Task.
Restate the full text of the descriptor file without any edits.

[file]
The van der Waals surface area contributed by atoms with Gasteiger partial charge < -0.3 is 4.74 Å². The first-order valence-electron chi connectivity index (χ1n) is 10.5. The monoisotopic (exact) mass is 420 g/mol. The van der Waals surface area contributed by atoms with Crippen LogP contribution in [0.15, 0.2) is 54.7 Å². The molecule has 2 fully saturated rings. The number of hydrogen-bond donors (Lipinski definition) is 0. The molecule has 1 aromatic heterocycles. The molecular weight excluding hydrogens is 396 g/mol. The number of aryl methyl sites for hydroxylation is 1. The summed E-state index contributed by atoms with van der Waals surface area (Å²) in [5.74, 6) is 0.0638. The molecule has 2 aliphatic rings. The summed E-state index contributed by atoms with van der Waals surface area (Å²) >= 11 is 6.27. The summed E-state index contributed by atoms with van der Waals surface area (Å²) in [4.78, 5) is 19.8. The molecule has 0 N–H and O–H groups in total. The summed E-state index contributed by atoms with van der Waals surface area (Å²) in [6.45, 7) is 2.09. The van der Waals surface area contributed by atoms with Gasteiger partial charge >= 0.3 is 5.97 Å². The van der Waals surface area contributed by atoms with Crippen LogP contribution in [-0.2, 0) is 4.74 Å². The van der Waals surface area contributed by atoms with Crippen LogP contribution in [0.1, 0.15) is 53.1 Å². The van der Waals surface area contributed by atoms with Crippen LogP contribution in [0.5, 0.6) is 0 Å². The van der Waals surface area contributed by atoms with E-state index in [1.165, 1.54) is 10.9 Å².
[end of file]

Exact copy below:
The van der Waals surface area contributed by atoms with Gasteiger partial charge < -0.3 is 4.74 Å². The first-order valence-electron chi connectivity index (χ1n) is 10.5. The monoisotopic (exact) mass is 420 g/mol. The van der Waals surface area contributed by atoms with Crippen LogP contribution in [0.15, 0.2) is 54.7 Å². The molecule has 2 fully saturated rings. The number of hydrogen-bond donors (Lipinski definition) is 0. The molecule has 1 aromatic heterocycles. The molecular weight excluding hydrogens is 396 g/mol. The number of aryl methyl sites for hydroxylation is 1. The summed E-state index contributed by atoms with van der Waals surface area (Å²) in [5.74, 6) is 0.0638. The molecule has 2 aliphatic rings. The summed E-state index contributed by atoms with van der Waals surface area (Å²) >= 11 is 6.27. The summed E-state index contributed by atoms with van der Waals surface area (Å²) in [4.78, 5) is 19.8. The molecule has 0 N–H and O–H groups in total. The summed E-state index contributed by atoms with van der Waals surface area (Å²) in [6.45, 7) is 2.09. The van der Waals surface area contributed by atoms with Gasteiger partial charge >= 0.3 is 5.97 Å². The van der Waals surface area contributed by atoms with Crippen LogP contribution in [-0.2, 0) is 4.74 Å². The van der Waals surface area contributed by atoms with Crippen LogP contribution in [0.1, 0.15) is 53.1 Å². The van der Waals surface area contributed by atoms with Crippen LogP contribution in [0.5, 0.6) is 0 Å². The van der Waals surface area contributed by atoms with E-state index in [1.165, 1.54) is 10.9 Å².